"Hey fokkof! Wat doen jy?" a girl screeches, clutching the pipe to her jealously as I shuffle towards them. She is not so old, late teens, maybe early twenties, but the lifestyle has eaten into her appearance, and her face is pocked with scars and bruises. There is a sullen knot at her jaw and her hair is clumpy, with inflamed bald patches as if someone has been ripping it out by the handfuls.
"I just want my phone."
"Jussis. I told you, mos, I told you," says Yellow Eyes, looking wild and scared. An older boy moves forward, all aggro. If Yellow Eyes is a junkie rat, this guy is a seriously nasty piece of work. Behind him, someone else stirs in the darkness, making a rattling sound. I have badly misjudged this.
"There's no phone, lady. Now fokkof," Yellow Eyes says.
"Even just my sim card. It's worth money to me."
"How much?" the girl says.
"Thula, Busi!" hisses the older boy, and Busi cringes as if he's already hit her.
"R200 for the sim card," I offer. "R300 if it comes with the phone."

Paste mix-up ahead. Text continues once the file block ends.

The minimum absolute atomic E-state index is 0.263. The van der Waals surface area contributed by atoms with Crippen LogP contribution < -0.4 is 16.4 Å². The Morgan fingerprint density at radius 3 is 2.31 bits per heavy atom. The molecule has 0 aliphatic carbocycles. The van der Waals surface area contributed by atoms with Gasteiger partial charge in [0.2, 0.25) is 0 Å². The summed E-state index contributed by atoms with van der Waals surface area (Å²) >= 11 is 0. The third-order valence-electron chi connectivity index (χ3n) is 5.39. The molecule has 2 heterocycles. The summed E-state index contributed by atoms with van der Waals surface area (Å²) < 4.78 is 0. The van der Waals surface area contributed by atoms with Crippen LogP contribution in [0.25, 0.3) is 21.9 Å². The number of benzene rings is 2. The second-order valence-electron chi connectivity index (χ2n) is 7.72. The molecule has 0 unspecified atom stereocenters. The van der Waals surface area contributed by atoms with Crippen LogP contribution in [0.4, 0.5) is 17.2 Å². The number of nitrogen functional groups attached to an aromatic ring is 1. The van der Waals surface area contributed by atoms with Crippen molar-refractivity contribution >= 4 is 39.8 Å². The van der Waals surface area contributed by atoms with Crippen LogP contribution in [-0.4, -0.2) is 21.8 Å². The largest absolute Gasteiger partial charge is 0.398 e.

"Fine." I open my wallet, careful not to let them see how much more money I have in there, peel out four R100 notes and hold them up in front of them.
"What's to stop us just taking it, hey?" Busi says with a leer, creeping forward again.
"Me." My incarceration in Sun City taught me other things apart from how to wait. Like how to stare someone down. My eyes have adjusted to the dim light and at the back I can make out a drop into a cave of sorts. The kids have excavated a storm drain, or maybe it was already damaged when they parked their tarp over it. They probably sleep down there, all tangled up together like a rat's nest. There is someone down there, shuffling backwards and forwards. The movement makes a dry skittery sound.
"You some kind of ninja?" Nasty Piece of Work says, smirking at the others.
"You want to find out? You want to know what my shavi is? What muti I just bought at the market?"
"R500," Busi says. This time Nasty does hit her, a cuff with the back of his hand. She whimpers, and glares at me as if it is all my fault. Maybe it is. Whatever is scuffling around in the back hesitates for a moment and then resumes its brittle nervous movements. The rain hurls itself against the tarpaulin.
"This is what I'm offering. Take it or leave it. It's good money." I wave the blue notes and Yellow Eyes snatches for them and misses. "Nuh-uh. Phone first. And tell whoever is skulking around back there to come out where I can see them."